Barry Melrose has been ESPN’s resident hockey guy during the last decade-plus. An analyst during ESPN’s tenure as a rights holder gave way to him usually being the lone voice in studio when ESPN chose to spend time covering hockey on SportsCenter. His pedigree as a coach, and his small-town Saskatchewan charm, are a plus in studio, but as a game analyst in 2016, it falls flat.

Melrose spent plenty of time trafficking in word-salad, coach-speak platitudes that didn’t bring any substance to the game. Add in the fact that the two other analysts in the tournament, Weekes and Darren Pang, were both far superior to Melrose at analyzing the action.

A specific moment that sticks out was Marian Gaborik’s first goal for Team Europe in their semifinal vs Sweden. Melrose goes on about how it was a “goal scorer’s goal” and “that’s what you expect from a 50-goal scorer.” And he was immediately followed by Weekes who went in on Gaborik’s body positioning, stick work, and foot placement. It was night and day between the two. I understand why Melrose got the spot, but Weekes and Pang are far more worthy for the position the next time the World Cup comes around in 2020.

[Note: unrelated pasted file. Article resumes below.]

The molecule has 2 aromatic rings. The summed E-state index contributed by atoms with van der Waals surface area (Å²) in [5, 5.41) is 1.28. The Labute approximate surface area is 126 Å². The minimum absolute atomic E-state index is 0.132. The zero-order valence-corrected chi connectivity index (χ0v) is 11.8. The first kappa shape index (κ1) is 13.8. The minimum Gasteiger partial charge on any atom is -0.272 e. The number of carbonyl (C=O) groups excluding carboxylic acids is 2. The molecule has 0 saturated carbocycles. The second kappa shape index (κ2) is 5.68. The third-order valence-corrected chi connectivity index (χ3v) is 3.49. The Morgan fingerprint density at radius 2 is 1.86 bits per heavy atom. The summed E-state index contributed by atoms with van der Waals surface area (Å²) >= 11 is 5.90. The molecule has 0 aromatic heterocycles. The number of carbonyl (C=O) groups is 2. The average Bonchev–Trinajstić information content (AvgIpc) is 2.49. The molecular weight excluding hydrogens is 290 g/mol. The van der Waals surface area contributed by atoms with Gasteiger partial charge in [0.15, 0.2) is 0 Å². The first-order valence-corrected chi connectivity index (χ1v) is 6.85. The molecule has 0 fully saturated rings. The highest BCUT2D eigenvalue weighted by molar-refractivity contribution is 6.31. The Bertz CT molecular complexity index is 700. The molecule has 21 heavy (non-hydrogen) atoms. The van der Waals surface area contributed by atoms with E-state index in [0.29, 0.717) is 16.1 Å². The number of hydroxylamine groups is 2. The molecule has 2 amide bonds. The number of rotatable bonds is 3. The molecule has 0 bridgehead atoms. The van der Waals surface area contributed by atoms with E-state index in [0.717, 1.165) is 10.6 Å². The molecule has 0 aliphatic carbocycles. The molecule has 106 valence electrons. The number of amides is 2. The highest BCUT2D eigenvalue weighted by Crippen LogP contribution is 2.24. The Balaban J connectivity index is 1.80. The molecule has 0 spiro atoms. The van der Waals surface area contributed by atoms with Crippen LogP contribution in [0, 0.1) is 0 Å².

BEST: Leah Hextall

From one of the great families of hockey, Leah Hextall was a fine choice as the rinkside reporter for ESPN. Her intermission interviews were to the point, key when you have as little time as you do during those interviews, and having a fourth person as part of the broadcast gave the games she worked an added dynamic. Kudos to ESPN production for letting her get in words analyzing the game as it happened rather than just confining her to the off-ice interviews. More networks should give their sideline reporters more opportunities to talk.

BEST: John Buccigross